Valerie bundled up the videotape, application and an impressive press packet for the judges. The team was confident with the selection of the theme: it was diverse, non-derivative and very responsible. The judges couldn’t ignore their insights but to make sure, Raymond had made himself available for all media requests and the components of his application were leaked to ensure maximum airplay. The theme was both patriotic and forward-thinking and the kids were confident that it would bubble itself to the top as it was surrounded by the same insipid and tired camera shots shakily held by someone’s well-meaning mother.
After taking as much time as possible, the selection committee announced the ten finalists and the last one named was Ned Mulendyke. Only very rarely did a High School student get an invite but Ned’s underclassman rank made him a rarity. Even on her best day, Katie Phillips couldn’t even imagine getting a nomination because although she was good, her act was replicated in a hundred venues each weekend. A strong smile and an athletic bounce gave you nothing; you had to have something unique to make this field and Ned had it. But unfortunately for the group convening in Manhattan, no one knew what to make of it….whatever it was.
The weekend of the competition had Team Mulendyke arrive at the hotel complete with a small entourage of press from several countries. Ned’s showmanship had won him a large following from the French and Le Monde had sent two reporters to follow his every move. As the team worked its way through the lobby, Ned was besieged for autographs and asked the same litany of questions that had no known answer.
“Ned, do you have any idea of the judging criteria?”
“Ned, how do you think you are going to do?”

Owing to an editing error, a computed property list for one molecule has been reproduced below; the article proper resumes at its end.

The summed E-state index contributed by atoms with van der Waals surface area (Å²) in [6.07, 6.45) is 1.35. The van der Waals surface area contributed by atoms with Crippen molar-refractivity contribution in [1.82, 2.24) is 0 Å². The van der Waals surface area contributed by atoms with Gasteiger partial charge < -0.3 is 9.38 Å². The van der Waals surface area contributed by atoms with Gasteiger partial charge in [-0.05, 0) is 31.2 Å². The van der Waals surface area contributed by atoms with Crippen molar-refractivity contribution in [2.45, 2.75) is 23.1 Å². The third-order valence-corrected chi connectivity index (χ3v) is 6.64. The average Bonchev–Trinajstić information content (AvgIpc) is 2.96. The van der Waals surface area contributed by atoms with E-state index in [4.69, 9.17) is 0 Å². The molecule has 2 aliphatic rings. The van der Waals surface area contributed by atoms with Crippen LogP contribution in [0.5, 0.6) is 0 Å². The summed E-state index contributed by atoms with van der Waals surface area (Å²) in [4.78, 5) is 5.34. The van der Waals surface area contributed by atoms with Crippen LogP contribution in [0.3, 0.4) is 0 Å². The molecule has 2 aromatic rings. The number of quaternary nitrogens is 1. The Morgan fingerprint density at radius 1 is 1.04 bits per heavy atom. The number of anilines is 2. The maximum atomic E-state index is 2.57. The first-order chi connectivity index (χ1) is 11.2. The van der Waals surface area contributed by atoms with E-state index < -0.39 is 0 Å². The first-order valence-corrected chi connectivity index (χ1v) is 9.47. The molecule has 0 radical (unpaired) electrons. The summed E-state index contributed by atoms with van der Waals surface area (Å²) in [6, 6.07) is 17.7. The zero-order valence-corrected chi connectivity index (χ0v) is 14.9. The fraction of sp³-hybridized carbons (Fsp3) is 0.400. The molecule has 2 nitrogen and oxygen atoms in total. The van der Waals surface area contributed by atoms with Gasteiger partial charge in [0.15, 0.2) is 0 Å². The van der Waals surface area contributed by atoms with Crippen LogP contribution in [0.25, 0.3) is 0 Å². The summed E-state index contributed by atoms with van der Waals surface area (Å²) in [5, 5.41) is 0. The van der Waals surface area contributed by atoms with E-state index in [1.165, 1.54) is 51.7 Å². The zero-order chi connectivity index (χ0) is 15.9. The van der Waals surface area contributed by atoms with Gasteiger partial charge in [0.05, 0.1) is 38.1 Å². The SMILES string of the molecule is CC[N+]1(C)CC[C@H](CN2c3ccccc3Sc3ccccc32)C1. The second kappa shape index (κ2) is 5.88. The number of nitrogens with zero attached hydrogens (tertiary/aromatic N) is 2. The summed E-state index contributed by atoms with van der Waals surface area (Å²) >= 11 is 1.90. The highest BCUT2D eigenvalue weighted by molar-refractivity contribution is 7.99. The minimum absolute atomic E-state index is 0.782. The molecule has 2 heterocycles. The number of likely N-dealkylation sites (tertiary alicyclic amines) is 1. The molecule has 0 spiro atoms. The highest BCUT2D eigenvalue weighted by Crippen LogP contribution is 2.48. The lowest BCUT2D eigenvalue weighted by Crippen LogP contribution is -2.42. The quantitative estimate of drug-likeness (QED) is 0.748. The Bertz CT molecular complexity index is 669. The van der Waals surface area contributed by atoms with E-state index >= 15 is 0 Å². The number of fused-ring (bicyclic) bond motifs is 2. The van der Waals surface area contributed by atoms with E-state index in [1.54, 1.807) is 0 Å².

“Ned, where are you going to college?”
“Ned, “Qu'est-ce que vous faites comme amusement?”
The group got into the elevator and went up to their suite. It was a quiet ride and when the got there, all the equipment including a back-up costume was waiting for them. Once their bags were dropped and they all retired briefly to their rooms, they reconvened to discuss their strategy. The two day competition was structured a lot like the first Broward competition. There were interviews with all the judges, basic tumbling and dance proficiency assessments and the improvisational component of the competition. The second day was two major pieces: the planned long program and a cruel musical chairs method of all ten nominees continually playing off each other while being directed by the judges. The last event was legendary to see how these supposedly unflappable spirit machines reacted to the pressure of unscripted and random madness. There were numerous stories of cool and confident candidates being reduced to teary-eyed and stammering idiots thanks to several hours on stage.
The winner was instantly a celebrity; joining the tour of champions, numerous endorsements, impressive appearance fees at the myriad of cheer and mascot camps around the country and the mountain of free tchotchke and related equipment/spirit wear that would be becoming valuable and sought-after collectibles in the future years.
The team compared notes and began an in-depth analysis of Ned’s competition. There was no specific challenger as the rest of the nominees had come from very traditional cheer backgrounds: there were seven cheerleaders (five female and two male) and two other mascots (one female, one male). Ned was the only competitor in High School but two of the others were in their freshman year at college and were also considered part of the younger generation. Only one had been at BigCheer before, placing a forgettable sixth place two years earlier. The sheer generic nature troubled both Valerie and Ned. The big question was whether or not Ned would antagonize the uninitiated and as a result, eliminate himself early in the competition. As Raymond went downstairs for more press interviews, the two began to focus on their messages.
“I wouldn’t open with your salute to generic prescription drugs,” said Valerie.
“I agree,” said Ned. “I also am not planning on my protest on land mine manufacturing.”
“Good, how about something a bit more upbeat? Maybe our nod to increase teen literacy.”
“Maybe, what do you think about mandatory seat belts?”